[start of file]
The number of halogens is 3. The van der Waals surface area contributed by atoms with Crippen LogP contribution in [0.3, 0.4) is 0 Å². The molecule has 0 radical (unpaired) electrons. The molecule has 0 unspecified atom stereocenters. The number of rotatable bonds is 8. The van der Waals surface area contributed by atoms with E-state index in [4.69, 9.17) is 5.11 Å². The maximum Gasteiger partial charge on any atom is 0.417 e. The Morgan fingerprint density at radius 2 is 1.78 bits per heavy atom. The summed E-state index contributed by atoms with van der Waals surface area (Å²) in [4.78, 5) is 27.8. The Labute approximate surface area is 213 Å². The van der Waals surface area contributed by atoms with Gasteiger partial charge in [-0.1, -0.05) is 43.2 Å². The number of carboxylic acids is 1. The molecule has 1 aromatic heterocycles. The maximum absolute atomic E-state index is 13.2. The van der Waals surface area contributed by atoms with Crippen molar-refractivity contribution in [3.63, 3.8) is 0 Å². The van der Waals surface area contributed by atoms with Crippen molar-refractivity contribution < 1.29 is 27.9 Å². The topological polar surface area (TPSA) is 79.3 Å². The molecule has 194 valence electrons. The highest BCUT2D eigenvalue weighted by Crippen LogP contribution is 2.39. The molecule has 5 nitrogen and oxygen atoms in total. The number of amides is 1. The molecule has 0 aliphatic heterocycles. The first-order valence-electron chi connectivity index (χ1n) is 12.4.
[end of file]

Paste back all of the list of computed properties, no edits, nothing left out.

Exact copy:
The number of halogens is 3. The van der Waals surface area contributed by atoms with Crippen LogP contribution in [0.3, 0.4) is 0 Å². The molecule has 0 radical (unpaired) electrons. The molecule has 0 unspecified atom stereocenters. The number of rotatable bonds is 8. The van der Waals surface area contributed by atoms with E-state index in [4.69, 9.17) is 5.11 Å². The maximum Gasteiger partial charge on any atom is 0.417 e. The Morgan fingerprint density at radius 2 is 1.78 bits per heavy atom. The summed E-state index contributed by atoms with van der Waals surface area (Å²) in [4.78, 5) is 27.8. The Labute approximate surface area is 213 Å². The van der Waals surface area contributed by atoms with Gasteiger partial charge in [-0.1, -0.05) is 43.2 Å². The number of carboxylic acids is 1. The molecule has 1 aromatic heterocycles. The maximum absolute atomic E-state index is 13.2. The van der Waals surface area contributed by atoms with Crippen molar-refractivity contribution in [3.63, 3.8) is 0 Å². The van der Waals surface area contributed by atoms with Crippen molar-refractivity contribution < 1.29 is 27.9 Å². The topological polar surface area (TPSA) is 79.3 Å². The molecule has 194 valence electrons. The highest BCUT2D eigenvalue weighted by Crippen LogP contribution is 2.39. The molecule has 5 nitrogen and oxygen atoms in total. The number of amides is 1. The molecule has 0 aliphatic heterocycles. The first-order valence-electron chi connectivity index (χ1n) is 12.4.